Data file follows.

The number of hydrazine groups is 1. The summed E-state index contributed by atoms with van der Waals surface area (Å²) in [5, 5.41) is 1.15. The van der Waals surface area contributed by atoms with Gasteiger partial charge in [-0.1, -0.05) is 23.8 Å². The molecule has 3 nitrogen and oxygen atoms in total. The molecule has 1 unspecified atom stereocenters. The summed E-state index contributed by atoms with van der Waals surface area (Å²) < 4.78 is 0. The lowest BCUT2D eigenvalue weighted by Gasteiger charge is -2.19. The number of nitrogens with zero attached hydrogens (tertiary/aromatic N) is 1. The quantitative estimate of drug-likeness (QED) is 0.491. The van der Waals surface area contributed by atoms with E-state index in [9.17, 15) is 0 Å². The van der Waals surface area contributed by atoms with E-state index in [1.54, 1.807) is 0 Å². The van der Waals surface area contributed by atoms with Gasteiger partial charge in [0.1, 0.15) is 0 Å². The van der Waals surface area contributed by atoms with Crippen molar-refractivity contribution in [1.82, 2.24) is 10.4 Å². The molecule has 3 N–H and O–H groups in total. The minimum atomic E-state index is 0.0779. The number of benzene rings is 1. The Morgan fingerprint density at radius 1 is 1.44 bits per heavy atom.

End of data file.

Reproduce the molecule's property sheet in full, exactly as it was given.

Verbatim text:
The number of hydrazine groups is 1. The summed E-state index contributed by atoms with van der Waals surface area (Å²) in [5, 5.41) is 1.15. The van der Waals surface area contributed by atoms with Gasteiger partial charge in [-0.1, -0.05) is 23.8 Å². The molecule has 3 nitrogen and oxygen atoms in total. The molecule has 1 unspecified atom stereocenters. The summed E-state index contributed by atoms with van der Waals surface area (Å²) < 4.78 is 0. The lowest BCUT2D eigenvalue weighted by Gasteiger charge is -2.19. The number of nitrogens with zero attached hydrogens (tertiary/aromatic N) is 1. The quantitative estimate of drug-likeness (QED) is 0.491. The van der Waals surface area contributed by atoms with E-state index in [9.17, 15) is 0 Å². The van der Waals surface area contributed by atoms with E-state index in [1.54, 1.807) is 0 Å². The van der Waals surface area contributed by atoms with Gasteiger partial charge in [0.1, 0.15) is 0 Å². The van der Waals surface area contributed by atoms with Crippen molar-refractivity contribution in [1.82, 2.24) is 10.4 Å². The molecule has 3 N–H and O–H groups in total. The minimum atomic E-state index is 0.0779. The number of benzene rings is 1. The Morgan fingerprint density at radius 1 is 1.44 bits per heavy atom.